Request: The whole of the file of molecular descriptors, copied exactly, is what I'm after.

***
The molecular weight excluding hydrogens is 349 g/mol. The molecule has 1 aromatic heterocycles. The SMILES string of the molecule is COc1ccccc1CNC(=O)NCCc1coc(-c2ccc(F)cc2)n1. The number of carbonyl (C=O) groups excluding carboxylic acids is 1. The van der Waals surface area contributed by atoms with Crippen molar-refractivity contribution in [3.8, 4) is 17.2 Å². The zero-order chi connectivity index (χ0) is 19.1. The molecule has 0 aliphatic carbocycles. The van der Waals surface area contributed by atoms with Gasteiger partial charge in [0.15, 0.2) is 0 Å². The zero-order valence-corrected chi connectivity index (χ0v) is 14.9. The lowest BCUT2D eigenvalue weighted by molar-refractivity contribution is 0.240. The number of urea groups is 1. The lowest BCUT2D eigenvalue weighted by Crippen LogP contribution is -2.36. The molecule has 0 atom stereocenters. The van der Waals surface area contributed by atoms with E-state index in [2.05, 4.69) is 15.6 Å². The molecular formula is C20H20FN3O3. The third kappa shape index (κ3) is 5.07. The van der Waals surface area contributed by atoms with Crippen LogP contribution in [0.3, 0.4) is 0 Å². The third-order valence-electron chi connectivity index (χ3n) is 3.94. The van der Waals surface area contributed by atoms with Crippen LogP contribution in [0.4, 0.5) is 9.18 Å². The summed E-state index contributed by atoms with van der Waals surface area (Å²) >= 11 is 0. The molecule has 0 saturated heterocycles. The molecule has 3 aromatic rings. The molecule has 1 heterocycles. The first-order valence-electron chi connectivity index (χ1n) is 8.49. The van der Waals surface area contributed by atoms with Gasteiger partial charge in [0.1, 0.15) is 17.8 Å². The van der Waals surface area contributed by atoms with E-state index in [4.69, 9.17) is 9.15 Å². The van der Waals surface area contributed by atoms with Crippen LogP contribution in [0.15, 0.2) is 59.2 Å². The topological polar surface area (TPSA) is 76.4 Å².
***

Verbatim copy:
The molecular weight excluding hydrogens is 349 g/mol. The molecule has 1 aromatic heterocycles. The SMILES string of the molecule is COc1ccccc1CNC(=O)NCCc1coc(-c2ccc(F)cc2)n1. The number of carbonyl (C=O) groups excluding carboxylic acids is 1. The van der Waals surface area contributed by atoms with Crippen molar-refractivity contribution in [3.8, 4) is 17.2 Å². The zero-order chi connectivity index (χ0) is 19.1. The molecule has 0 aliphatic carbocycles. The van der Waals surface area contributed by atoms with Gasteiger partial charge in [0.15, 0.2) is 0 Å². The zero-order valence-corrected chi connectivity index (χ0v) is 14.9. The lowest BCUT2D eigenvalue weighted by molar-refractivity contribution is 0.240. The number of urea groups is 1. The lowest BCUT2D eigenvalue weighted by Crippen LogP contribution is -2.36. The molecule has 0 atom stereocenters. The van der Waals surface area contributed by atoms with E-state index in [2.05, 4.69) is 15.6 Å². The molecular formula is C20H20FN3O3. The third kappa shape index (κ3) is 5.07. The van der Waals surface area contributed by atoms with Crippen LogP contribution in [0.3, 0.4) is 0 Å². The third-order valence-electron chi connectivity index (χ3n) is 3.94. The van der Waals surface area contributed by atoms with Crippen LogP contribution in [0.4, 0.5) is 9.18 Å². The summed E-state index contributed by atoms with van der Waals surface area (Å²) >= 11 is 0. The molecule has 0 saturated heterocycles. The molecule has 3 aromatic rings. The molecule has 1 heterocycles. The first-order valence-electron chi connectivity index (χ1n) is 8.49. The van der Waals surface area contributed by atoms with Gasteiger partial charge in [0.1, 0.15) is 17.8 Å². The van der Waals surface area contributed by atoms with E-state index in [4.69, 9.17) is 9.15 Å². The van der Waals surface area contributed by atoms with Crippen LogP contribution in [0.15, 0.2) is 59.2 Å². The topological polar surface area (TPSA) is 76.4 Å².